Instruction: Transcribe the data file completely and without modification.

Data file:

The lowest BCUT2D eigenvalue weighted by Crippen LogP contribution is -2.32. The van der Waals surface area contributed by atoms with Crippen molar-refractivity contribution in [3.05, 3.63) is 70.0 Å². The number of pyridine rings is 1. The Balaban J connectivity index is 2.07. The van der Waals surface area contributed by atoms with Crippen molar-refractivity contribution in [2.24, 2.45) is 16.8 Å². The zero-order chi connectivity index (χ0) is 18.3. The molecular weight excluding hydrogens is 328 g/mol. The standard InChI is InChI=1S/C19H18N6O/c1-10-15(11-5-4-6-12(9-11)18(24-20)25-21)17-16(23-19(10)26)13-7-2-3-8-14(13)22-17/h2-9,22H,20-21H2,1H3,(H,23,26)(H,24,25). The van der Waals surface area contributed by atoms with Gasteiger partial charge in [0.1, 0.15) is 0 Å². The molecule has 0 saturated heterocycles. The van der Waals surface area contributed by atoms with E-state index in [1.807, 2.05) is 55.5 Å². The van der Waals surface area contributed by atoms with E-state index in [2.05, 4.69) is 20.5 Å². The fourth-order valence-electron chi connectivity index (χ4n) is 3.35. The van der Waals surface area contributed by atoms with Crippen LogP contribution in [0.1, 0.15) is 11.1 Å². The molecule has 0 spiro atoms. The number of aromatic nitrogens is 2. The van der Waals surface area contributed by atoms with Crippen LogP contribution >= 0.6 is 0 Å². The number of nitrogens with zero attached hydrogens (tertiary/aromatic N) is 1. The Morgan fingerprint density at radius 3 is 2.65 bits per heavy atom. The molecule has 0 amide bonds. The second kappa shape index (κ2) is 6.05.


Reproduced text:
The lowest BCUT2D eigenvalue weighted by Crippen LogP contribution is -2.32. The van der Waals surface area contributed by atoms with Crippen molar-refractivity contribution in [3.05, 3.63) is 70.0 Å². The number of pyridine rings is 1. The Balaban J connectivity index is 2.07. The van der Waals surface area contributed by atoms with Crippen molar-refractivity contribution in [2.24, 2.45) is 16.8 Å². The zero-order chi connectivity index (χ0) is 18.3. The molecular weight excluding hydrogens is 328 g/mol. The standard InChI is InChI=1S/C19H18N6O/c1-10-15(11-5-4-6-12(9-11)18(24-20)25-21)17-16(23-19(10)26)13-7-2-3-8-14(13)22-17/h2-9,22H,20-21H2,1H3,(H,23,26)(H,24,25). The van der Waals surface area contributed by atoms with Gasteiger partial charge in [0.1, 0.15) is 0 Å². The molecule has 0 saturated heterocycles. The van der Waals surface area contributed by atoms with E-state index in [1.807, 2.05) is 55.5 Å². The van der Waals surface area contributed by atoms with E-state index in [2.05, 4.69) is 20.5 Å². The fourth-order valence-electron chi connectivity index (χ4n) is 3.35. The van der Waals surface area contributed by atoms with Crippen LogP contribution in [0.1, 0.15) is 11.1 Å². The molecule has 0 spiro atoms. The number of aromatic nitrogens is 2. The van der Waals surface area contributed by atoms with Crippen LogP contribution >= 0.6 is 0 Å². The number of nitrogens with zero attached hydrogens (tertiary/aromatic N) is 1. The Morgan fingerprint density at radius 3 is 2.65 bits per heavy atom. The molecule has 0 amide bonds. The second kappa shape index (κ2) is 6.05.